Opinion: Media Mangle

Religion Reporters Just Don’t Get It

Religious reporters, like professors, just don't seem to like religion

Most religion reporters are a lot like religion professors. They really don’t seem to like religion or religious people, and their approach to the subject is usually from a left-multicultural mindset. Recent research has shown that among the most left-wing disciplines at universities is Religious Studies. Reporters, for their part, cover religion mostly as pathology these days.

A religion reporter who once worked for me would become agitated every year when the Southern Baptist Convention would roll around. She couldn’t understand why Baptists could be for the things they were for and against the things they were against. “It’s their RELIGION,”
I would tell her every year. “It’s what they believe. They have no choice. You either believe or you don’t believe.”

To this particular religion reporter, whose default position on every issue was quite left of center, the positions of so-called conservative fundamentalists were the result of hate, racism, homophobia or some other impure impulse. She couldn’t grasp the notion that faith had anything to do with it. She felt that these positions were so self-evidently wrong that these faithful adherents should just change their positions.

That mindset was not limited to the paper I worked for at the time. A story by The Associated Press on April 5, reporting on a snap poll regarding the direction of the Catholic Church after Pope John Paul II, reveals the same biases and misunderstandings.

The poll purports to show that a majority of people want the church to take directions other than those set out by John Paul II. The framing of the questions is not included in the story, so I’ll reserve judgment as to whether this poll was as poorly conducted as the poll on Terri Schiavo a couple of weeks ago. Both polls seemed to spontaneously combust at the optimum time to influence public opinion rather than gauge it.

Reading the lede on this story automatically makes one suspicious:

“Admiration for Pope John Paul II aside, most Americans surveyed in a poll — Catholics and non-Catholics alike — would like to see a successor willing to institute far-reaching changes: allowing priests to marry and women to join the priesthood.”

OK, so apparently this guy was so admired that everyone disagreed with him. Not only that, but the numbers in this poll included non-Catholics. What concern should they have in the matter? And isn’t it strange that the issues mentioned (women in the priesthood and priests being allowed to marry) just happen to be the top issues for the Religious Left in this country, regardless of denomination.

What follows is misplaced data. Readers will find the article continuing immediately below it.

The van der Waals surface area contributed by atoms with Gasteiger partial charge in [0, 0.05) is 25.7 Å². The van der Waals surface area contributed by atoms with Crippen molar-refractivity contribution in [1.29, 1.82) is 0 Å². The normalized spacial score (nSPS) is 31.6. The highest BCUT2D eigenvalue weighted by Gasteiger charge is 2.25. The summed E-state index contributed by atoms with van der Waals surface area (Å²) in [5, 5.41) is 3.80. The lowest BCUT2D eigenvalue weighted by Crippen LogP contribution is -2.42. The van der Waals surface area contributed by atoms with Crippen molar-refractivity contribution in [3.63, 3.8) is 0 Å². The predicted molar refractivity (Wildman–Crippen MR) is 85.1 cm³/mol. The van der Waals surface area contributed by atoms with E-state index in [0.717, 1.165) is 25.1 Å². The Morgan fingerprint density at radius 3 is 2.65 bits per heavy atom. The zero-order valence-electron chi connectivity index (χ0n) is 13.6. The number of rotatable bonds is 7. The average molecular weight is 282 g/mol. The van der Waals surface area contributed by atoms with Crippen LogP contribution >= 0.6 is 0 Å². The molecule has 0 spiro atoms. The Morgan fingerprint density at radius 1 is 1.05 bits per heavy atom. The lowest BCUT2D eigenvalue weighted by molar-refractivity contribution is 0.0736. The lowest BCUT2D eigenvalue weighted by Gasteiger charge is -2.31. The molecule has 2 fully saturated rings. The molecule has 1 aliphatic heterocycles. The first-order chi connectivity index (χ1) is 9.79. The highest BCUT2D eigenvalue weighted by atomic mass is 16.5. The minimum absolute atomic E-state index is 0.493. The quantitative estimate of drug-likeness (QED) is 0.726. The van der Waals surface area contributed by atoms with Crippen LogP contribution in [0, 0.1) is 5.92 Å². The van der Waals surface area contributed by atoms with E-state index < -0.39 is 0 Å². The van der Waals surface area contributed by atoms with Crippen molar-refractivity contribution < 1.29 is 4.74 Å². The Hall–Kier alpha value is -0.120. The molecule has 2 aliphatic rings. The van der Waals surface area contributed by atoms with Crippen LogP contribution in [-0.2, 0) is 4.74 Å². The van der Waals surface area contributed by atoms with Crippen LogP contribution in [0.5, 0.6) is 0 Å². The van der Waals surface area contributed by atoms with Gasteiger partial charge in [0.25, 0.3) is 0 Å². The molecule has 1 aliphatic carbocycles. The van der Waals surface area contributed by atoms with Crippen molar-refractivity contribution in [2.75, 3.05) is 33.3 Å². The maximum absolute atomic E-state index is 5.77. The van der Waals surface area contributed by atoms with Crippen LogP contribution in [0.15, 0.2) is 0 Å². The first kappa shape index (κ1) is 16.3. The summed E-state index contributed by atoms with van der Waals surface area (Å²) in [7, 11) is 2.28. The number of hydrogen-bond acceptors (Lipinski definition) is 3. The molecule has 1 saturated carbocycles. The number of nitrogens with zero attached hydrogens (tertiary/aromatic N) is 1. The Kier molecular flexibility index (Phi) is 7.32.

The opinions in this poll, intones the AP writer, “reflect the cultural divide between the United States and the church, a gap even the charismatic John Paul could not bridge.” Sound familiar? This is the “we are a nation divided” meme of the 2004 presidential campaign. I’m surprised the reporter didn’t criticize John Paul II for being a “divider, not a uniter.”

And whom do they dredge up to comment on this poll? None other than the 85-year-old Rev. Robert Drinan, the Jesuit priest who made a career out of his anti-war activities in the 1960’s before making a career out of Congress for most of the 1970s. Drinan’s comment was so incoherent that the AP writer had trouble making any sense of it. You can just see the reporter’s furrowed brow as she wrote this paragraph:

“While Drinan described the ‘great job’ of John Paul, who visited Jewish synagogues and Islamic mosques, sought to heal old wounds and bring Catholicism to corners once dominated by communism, he said his death was ‘like a grandfather dying and one girl reminded me that her grandfather never approved of her jeans.’”

I’ve read that at least 10 times and I just don’t get the bluejeans point. Now we know why John Paul II ruled that cardinals over the age of 80 will not be able to vote for the next pope.

The reporter makes the same mistake my religion reporter made years before. She assumes that religious positions should be subject to the whims of public opinion, especially the public opinion as expressed by liberals and leftists.

“Changing views about the role of women and the predominance of married clergy in other faiths may help shape the opinions of Americans and American Catholics toward the Vatican’s rules on ordination and priest celibacy,” the reporter writes. This is the ecclesiastical equivalent of the “Constitution-as-living-breathing-document.” There are no absolutes. Everything is relative. There are no “truths” to adhere to. Every time I read stuff like this I think of Flip Wilson’s fictitious “Church of What’s Happenin’ Now,” with the choir singing “Do Your Thing, Do What You Wanna Do.”

The reporter speculates that major changes “seem unlikely soon for the tradition-bound church” but, engaging in some wishful thinking, adds “some within the clergy say they may be inevitable, especially with the Vatican hard-pressed to enlist new priests.”

It is pretty clear that “tradition-bound” is not a good thing in the eyes of this reporter. But then, tradition is the bugaboo of leftists. Everywhere you turn leftists and their agents are trying to destroy some tradition, whether it’s the Boy Scouts, men-only at VMI, crosses on city seals or the Ten Commandments and Nativity scenes on public property.

Oh, one thing never mentioned in this story? Jesus.

Jon Ham is vice president of The John Locke Foundation and publisher of Carolina Journal.